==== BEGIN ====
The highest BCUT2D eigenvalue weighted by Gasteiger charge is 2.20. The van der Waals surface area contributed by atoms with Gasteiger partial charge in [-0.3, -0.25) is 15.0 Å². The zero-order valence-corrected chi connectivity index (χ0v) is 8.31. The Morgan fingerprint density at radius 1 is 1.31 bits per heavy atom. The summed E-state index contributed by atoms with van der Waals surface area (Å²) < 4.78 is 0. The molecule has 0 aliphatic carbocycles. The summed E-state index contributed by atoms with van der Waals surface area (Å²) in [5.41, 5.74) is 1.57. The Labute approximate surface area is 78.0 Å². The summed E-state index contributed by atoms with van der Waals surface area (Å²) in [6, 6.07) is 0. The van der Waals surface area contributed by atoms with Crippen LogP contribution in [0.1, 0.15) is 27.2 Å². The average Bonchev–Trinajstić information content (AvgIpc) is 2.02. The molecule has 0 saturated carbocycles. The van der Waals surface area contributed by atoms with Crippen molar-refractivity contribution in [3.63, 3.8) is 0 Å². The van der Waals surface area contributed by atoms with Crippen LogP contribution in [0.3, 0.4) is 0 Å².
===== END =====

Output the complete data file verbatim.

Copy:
The highest BCUT2D eigenvalue weighted by Gasteiger charge is 2.20. The van der Waals surface area contributed by atoms with Gasteiger partial charge in [-0.3, -0.25) is 15.0 Å². The zero-order valence-corrected chi connectivity index (χ0v) is 8.31. The Morgan fingerprint density at radius 1 is 1.31 bits per heavy atom. The summed E-state index contributed by atoms with van der Waals surface area (Å²) < 4.78 is 0. The molecule has 0 aliphatic carbocycles. The summed E-state index contributed by atoms with van der Waals surface area (Å²) in [5.41, 5.74) is 1.57. The Labute approximate surface area is 78.0 Å². The summed E-state index contributed by atoms with van der Waals surface area (Å²) in [6, 6.07) is 0. The van der Waals surface area contributed by atoms with Crippen LogP contribution in [0.1, 0.15) is 27.2 Å². The average Bonchev–Trinajstić information content (AvgIpc) is 2.02. The molecule has 0 saturated carbocycles. The van der Waals surface area contributed by atoms with Crippen molar-refractivity contribution in [3.63, 3.8) is 0 Å². The van der Waals surface area contributed by atoms with Crippen LogP contribution in [0.3, 0.4) is 0 Å².